2: My car has a build date of 6/04. (on driver side door sill) So much for your "facts" The basic warranty ended 7/23/08. Four years after it was driven off the lot. Mine ends 7/23/10. Or would of if I didn't hit 100K first.

(I dug out the original vehicle history report about 10 minutes ago. It includes things like who bought it. The options. Date it was bought.)
quote:
Originally posted by Trajan:
quote:


It is hard to reconcile the claim that you use synlube when your own link says: "check your owner's manual and insist on the correct weight of quality oil."


--------------------------------------------


I do check/read my owners manual(what a joke-at times),and I also read the shop repair manual(differs from the owners manual-more trustworthy),and I don't "insist" on anything,I simply do what I know is best,and install what I want. I do the research and due diligence!

Those who have no clue,or confidence, are the ones who should have their vehicles serviced exclusively by the dealer/professional(what the link I posted infers).........perhaps Trajan,you are in that category.........so be it!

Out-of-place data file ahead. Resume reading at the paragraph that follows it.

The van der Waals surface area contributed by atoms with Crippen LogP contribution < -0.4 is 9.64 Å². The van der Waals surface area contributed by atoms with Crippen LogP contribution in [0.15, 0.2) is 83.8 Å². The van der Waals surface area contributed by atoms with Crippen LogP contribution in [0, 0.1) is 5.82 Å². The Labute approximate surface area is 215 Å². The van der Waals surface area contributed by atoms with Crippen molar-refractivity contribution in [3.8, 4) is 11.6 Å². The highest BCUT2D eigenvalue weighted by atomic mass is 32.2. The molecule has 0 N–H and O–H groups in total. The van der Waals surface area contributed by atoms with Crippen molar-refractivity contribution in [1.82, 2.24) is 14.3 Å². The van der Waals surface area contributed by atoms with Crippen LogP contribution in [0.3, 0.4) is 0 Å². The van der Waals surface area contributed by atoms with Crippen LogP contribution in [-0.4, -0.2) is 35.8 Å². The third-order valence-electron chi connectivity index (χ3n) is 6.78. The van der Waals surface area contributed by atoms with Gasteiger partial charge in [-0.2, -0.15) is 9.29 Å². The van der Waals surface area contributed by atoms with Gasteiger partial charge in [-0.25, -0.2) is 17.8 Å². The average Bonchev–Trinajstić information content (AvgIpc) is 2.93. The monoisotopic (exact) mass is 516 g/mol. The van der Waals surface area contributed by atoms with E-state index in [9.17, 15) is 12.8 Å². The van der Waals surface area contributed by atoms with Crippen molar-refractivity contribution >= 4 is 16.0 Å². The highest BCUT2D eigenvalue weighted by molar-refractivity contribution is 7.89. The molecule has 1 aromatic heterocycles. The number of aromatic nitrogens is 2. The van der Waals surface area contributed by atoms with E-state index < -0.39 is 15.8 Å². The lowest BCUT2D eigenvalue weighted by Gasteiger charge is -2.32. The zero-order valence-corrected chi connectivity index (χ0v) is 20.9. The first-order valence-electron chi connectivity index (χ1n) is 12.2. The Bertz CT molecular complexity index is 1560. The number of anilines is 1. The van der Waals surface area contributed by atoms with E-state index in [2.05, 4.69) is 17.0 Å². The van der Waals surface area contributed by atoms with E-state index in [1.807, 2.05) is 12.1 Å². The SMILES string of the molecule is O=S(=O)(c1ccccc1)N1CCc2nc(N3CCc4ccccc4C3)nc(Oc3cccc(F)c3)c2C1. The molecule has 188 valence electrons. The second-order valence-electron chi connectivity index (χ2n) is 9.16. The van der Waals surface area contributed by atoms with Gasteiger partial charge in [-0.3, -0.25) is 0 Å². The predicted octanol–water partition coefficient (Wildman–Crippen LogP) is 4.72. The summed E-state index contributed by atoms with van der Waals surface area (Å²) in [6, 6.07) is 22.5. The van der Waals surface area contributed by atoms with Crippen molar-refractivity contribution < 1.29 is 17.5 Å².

The link I posted is not, "my own link",as you imply,it's just a link I posted showing an article written by someone else(Schleeter)that discusses the issues of sludge, why it exists,what causes it,and how synthetic oil prevents it! The owners manual mentioned in the link was not what the article was really about,it was about sludge,and the benefits of SYNTHETIC OIL.

Funny thing.............the mention of the owners manual was only if you're on a budget...

"On any vehicle, if you can't afford synthetic oil, check your owner's manual and insist on the correct weight of quality oil. "



However,if you're not on a budget then........

# Make sure the shop that services your car uses the highest quality oil (brand name, full synthetic). Synthetic oil adds only $16.00 to $30.00 to an oil change. Read why synthetic prevents sludge build-up>
# Ask for a high-quality oil filter. The cost difference is less than $2.00.

Read why synthetic prevents sludge build-up>
quote:
Originally posted by Mokanic:
Now I know why only about three or four people post on this site.


Registered Members: 5211


Noria Corporation Forums


Online Now: 58


So,are you the forth person posting this time around,MOKANIC...........or are you number 58?

Kindly share what it is..........YOU CLAIM TO KNOW based on your above remark,we are all waiting to be englightened!
The picture posted by BLK98MK8LSC at:
http://image.mustang50magazine...exhaust_manifold.jpg